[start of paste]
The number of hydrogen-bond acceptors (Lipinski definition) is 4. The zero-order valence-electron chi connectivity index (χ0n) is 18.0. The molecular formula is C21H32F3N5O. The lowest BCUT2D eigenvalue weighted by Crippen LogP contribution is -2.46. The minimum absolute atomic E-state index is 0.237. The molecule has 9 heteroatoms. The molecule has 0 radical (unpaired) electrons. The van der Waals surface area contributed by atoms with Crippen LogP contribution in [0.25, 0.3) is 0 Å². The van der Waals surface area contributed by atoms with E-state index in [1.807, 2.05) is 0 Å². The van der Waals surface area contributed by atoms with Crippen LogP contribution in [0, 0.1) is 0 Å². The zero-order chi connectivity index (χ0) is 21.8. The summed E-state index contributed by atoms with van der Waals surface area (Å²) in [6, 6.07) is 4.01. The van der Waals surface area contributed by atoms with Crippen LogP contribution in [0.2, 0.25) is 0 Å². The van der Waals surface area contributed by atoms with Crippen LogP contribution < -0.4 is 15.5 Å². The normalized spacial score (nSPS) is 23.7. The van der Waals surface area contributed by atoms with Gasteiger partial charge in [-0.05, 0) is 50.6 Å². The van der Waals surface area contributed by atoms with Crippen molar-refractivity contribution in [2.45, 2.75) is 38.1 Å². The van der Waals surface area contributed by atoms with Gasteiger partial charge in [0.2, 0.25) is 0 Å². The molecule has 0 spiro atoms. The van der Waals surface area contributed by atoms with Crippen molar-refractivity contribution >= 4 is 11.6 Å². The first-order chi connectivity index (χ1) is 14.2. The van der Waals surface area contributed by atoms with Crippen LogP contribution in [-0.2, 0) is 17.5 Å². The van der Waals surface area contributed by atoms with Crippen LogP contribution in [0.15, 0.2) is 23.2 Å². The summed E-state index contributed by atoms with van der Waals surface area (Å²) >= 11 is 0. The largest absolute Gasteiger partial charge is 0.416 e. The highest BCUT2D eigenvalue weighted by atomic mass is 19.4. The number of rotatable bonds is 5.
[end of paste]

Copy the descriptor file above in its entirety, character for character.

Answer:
The number of hydrogen-bond acceptors (Lipinski definition) is 4. The zero-order valence-electron chi connectivity index (χ0n) is 18.0. The molecular formula is C21H32F3N5O. The lowest BCUT2D eigenvalue weighted by Crippen LogP contribution is -2.46. The minimum absolute atomic E-state index is 0.237. The molecule has 9 heteroatoms. The molecule has 0 radical (unpaired) electrons. The van der Waals surface area contributed by atoms with Crippen LogP contribution in [0.25, 0.3) is 0 Å². The van der Waals surface area contributed by atoms with E-state index in [1.807, 2.05) is 0 Å². The van der Waals surface area contributed by atoms with Crippen LogP contribution in [0, 0.1) is 0 Å². The zero-order chi connectivity index (χ0) is 21.8. The summed E-state index contributed by atoms with van der Waals surface area (Å²) in [6, 6.07) is 4.01. The van der Waals surface area contributed by atoms with Crippen LogP contribution in [0.2, 0.25) is 0 Å². The van der Waals surface area contributed by atoms with Crippen LogP contribution < -0.4 is 15.5 Å². The normalized spacial score (nSPS) is 23.7. The van der Waals surface area contributed by atoms with Gasteiger partial charge in [-0.05, 0) is 50.6 Å². The van der Waals surface area contributed by atoms with Crippen molar-refractivity contribution in [2.45, 2.75) is 38.1 Å². The van der Waals surface area contributed by atoms with Gasteiger partial charge in [0.2, 0.25) is 0 Å². The molecule has 0 spiro atoms. The van der Waals surface area contributed by atoms with Crippen molar-refractivity contribution >= 4 is 11.6 Å². The first-order chi connectivity index (χ1) is 14.2. The van der Waals surface area contributed by atoms with Crippen LogP contribution in [-0.2, 0) is 17.5 Å². The van der Waals surface area contributed by atoms with Crippen LogP contribution in [0.15, 0.2) is 23.2 Å². The summed E-state index contributed by atoms with van der Waals surface area (Å²) >= 11 is 0. The largest absolute Gasteiger partial charge is 0.416 e. The highest BCUT2D eigenvalue weighted by atomic mass is 19.4. The number of rotatable bonds is 5.